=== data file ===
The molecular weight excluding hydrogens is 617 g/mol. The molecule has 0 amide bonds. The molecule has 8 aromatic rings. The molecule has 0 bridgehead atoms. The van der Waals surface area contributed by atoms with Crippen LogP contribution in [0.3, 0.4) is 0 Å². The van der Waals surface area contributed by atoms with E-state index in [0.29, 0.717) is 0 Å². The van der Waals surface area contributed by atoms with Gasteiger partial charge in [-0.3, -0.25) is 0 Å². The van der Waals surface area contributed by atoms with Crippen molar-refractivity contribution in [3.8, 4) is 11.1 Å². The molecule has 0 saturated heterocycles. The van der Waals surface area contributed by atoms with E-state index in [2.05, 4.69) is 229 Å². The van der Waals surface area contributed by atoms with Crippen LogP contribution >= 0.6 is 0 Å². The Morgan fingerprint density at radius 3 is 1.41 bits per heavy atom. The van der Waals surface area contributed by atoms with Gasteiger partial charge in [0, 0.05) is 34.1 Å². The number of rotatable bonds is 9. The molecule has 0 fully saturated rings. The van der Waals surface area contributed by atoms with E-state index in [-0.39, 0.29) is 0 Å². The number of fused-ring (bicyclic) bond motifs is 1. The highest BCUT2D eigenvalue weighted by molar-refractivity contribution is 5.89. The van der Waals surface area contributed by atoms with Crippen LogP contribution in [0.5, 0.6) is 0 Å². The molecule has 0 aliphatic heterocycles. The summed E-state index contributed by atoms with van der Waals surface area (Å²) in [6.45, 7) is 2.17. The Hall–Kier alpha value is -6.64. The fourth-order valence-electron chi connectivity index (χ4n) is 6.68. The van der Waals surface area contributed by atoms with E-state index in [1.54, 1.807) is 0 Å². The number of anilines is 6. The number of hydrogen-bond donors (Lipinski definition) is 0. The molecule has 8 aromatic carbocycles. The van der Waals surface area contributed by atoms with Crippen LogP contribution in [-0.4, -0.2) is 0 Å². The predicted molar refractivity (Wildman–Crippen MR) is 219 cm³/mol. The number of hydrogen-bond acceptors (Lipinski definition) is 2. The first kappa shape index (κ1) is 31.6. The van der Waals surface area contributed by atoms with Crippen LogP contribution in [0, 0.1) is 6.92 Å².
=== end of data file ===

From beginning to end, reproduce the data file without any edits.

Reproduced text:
The molecular weight excluding hydrogens is 617 g/mol. The molecule has 0 amide bonds. The molecule has 8 aromatic rings. The molecule has 0 bridgehead atoms. The van der Waals surface area contributed by atoms with Crippen LogP contribution in [0.3, 0.4) is 0 Å². The van der Waals surface area contributed by atoms with E-state index in [0.29, 0.717) is 0 Å². The van der Waals surface area contributed by atoms with Gasteiger partial charge in [-0.3, -0.25) is 0 Å². The van der Waals surface area contributed by atoms with Crippen molar-refractivity contribution in [3.8, 4) is 11.1 Å². The molecule has 0 saturated heterocycles. The van der Waals surface area contributed by atoms with E-state index in [2.05, 4.69) is 229 Å². The van der Waals surface area contributed by atoms with Crippen LogP contribution >= 0.6 is 0 Å². The Morgan fingerprint density at radius 3 is 1.41 bits per heavy atom. The van der Waals surface area contributed by atoms with Gasteiger partial charge in [0, 0.05) is 34.1 Å². The number of rotatable bonds is 9. The molecule has 0 fully saturated rings. The van der Waals surface area contributed by atoms with E-state index in [-0.39, 0.29) is 0 Å². The number of fused-ring (bicyclic) bond motifs is 1. The highest BCUT2D eigenvalue weighted by molar-refractivity contribution is 5.89. The van der Waals surface area contributed by atoms with Crippen LogP contribution in [0.5, 0.6) is 0 Å². The molecule has 0 aliphatic heterocycles. The summed E-state index contributed by atoms with van der Waals surface area (Å²) in [6.45, 7) is 2.17. The Hall–Kier alpha value is -6.64. The fourth-order valence-electron chi connectivity index (χ4n) is 6.68. The van der Waals surface area contributed by atoms with E-state index in [1.54, 1.807) is 0 Å². The number of anilines is 6. The number of hydrogen-bond donors (Lipinski definition) is 0. The molecule has 8 aromatic carbocycles. The van der Waals surface area contributed by atoms with Crippen LogP contribution in [-0.4, -0.2) is 0 Å². The predicted molar refractivity (Wildman–Crippen MR) is 219 cm³/mol. The number of hydrogen-bond acceptors (Lipinski definition) is 2. The first kappa shape index (κ1) is 31.6. The van der Waals surface area contributed by atoms with Crippen LogP contribution in [0, 0.1) is 6.92 Å².